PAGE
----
There is some truth to this. The accumulative effects of chemical addiction and assorted other health issues were beginning to catch up with him. By this time, he was not up to the physical demands of the stage. No doubt this somewhat pathetic attempt to turn the clock back was conditioned by the failure of Der Verlorene, his drug use and depression. CR : You have devoted many years of your life to writing the definitive biography of an actor whose visible exhaustion in The Patsy and The Comedy of Terrors somehow resonated with you in He actually seemed more disgusted than exhausted, something that was borne out by his co-workers.
It was his performance in The Comedy of Terrors that deeply touched me. Peel away that comic veneer and you see a man who was utterly worn out. So close to the end, when he was almost too tired to go on acting, he fell back on the persona of Peter Lorre. That quiet sense of wistful humor was there, even something of his own humanity more comedic than sentimental and vulnerability.
It was a rare look at the man unmasked. At least none of their mutual friends gave me that idea. Lorre was extremely loyal to Bogart, both personally and professionally, and even referred to him as his closest friend in Hollywood. In fact, during his Warner Bros.
The Lost One: A Life of Peter Lorre
Once the actor left the studio and struck off on his own with Lorre Inc. It was not the kind of friendship that needed diurnal updates, rather one that picked up where it had left off. In , Lorre left the country for just over two and one-half years. By that time, both men had children and relatively settled home lives. He was always more of a loner than a joiner. Nor did he tend to fraternize with the Romanoff crowd; e. Sinatra, Luft and Garland, etc. The group got going toward the very end of and Bogart died roughly one year later.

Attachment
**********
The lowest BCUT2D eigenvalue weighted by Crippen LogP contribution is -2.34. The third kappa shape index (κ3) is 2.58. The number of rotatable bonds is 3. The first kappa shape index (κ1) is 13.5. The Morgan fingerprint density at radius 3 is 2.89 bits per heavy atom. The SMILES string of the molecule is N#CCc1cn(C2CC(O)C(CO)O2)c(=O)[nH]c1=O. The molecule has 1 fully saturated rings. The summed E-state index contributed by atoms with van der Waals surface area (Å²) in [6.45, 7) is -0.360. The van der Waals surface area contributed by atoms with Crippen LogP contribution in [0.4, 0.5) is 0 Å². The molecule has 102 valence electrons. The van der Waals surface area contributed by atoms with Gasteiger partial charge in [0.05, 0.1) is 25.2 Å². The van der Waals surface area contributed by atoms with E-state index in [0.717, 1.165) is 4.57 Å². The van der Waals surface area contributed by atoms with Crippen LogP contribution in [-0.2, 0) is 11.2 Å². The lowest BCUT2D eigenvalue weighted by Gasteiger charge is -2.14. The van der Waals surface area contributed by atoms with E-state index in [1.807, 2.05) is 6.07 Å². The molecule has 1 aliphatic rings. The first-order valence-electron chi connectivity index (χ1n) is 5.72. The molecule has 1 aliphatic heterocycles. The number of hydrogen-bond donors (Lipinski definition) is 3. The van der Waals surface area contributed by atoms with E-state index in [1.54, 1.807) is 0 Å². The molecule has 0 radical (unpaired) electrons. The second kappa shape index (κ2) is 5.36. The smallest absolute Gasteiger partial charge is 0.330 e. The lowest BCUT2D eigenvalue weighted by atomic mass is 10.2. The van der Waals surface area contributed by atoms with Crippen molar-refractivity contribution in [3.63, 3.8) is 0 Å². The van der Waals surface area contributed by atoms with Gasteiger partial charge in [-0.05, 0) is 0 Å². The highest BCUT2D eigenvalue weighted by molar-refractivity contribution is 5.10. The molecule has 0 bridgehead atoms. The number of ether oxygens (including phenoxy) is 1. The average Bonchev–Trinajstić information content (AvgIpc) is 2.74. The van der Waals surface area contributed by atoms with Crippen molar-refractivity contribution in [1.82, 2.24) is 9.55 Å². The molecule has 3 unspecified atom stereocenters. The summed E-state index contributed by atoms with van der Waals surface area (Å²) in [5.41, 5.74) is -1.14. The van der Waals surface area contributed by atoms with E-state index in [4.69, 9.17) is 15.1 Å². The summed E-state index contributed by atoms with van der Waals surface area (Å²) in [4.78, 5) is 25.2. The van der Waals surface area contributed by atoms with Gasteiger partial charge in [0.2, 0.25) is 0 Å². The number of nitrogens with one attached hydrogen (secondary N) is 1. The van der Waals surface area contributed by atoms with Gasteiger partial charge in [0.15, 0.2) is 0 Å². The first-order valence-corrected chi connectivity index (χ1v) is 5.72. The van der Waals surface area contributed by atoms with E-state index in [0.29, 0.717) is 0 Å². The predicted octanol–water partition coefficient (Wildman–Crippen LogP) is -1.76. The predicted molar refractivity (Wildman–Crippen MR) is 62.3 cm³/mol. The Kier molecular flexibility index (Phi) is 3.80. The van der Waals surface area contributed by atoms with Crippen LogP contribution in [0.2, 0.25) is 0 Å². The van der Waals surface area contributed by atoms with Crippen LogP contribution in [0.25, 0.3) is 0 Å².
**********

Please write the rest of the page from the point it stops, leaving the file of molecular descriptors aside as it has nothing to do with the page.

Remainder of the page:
Much of that time he spent convalescing at home. Nonetheless, the friendship survived. Hitchcock had a great talent for delegating. In fact, he actually directed only a small handful of the television shows that bear his name. Do you agree? I included only a sampling in The Lost One. Toward the end, Lorre hid behind the typecast, as if to say, if this is the Peter Lorre you want, well, okay. Would he approve of his status as a cultural icon?
No doubt. But he would also have been painfully aware that it was his screen persona and not the person that lived on, another reminder that Hollywood had used his tricks but not his talent. Was there a reason for this? SDY : My idea was to get Lorre outside the box, or more accurately, the movie frame. I would include Bertolt Brecht in this broader coverage. But let me back up a bit. Why scant mention of the German dramatist? I was told no one had heard of him. Later, when the manuscript of the Lorre biography was at the University of California Press before I withdrew it , there was a strong push to severely cut the Brecht background material.
The reason given was that most readers are familiar with the playwright, his theater and acting styles.
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This, of course, highlights the contrast between commercial and academic presses. More Bogart and less of this Bertolt. Lorre fans have their own areas of interest, their own expectations.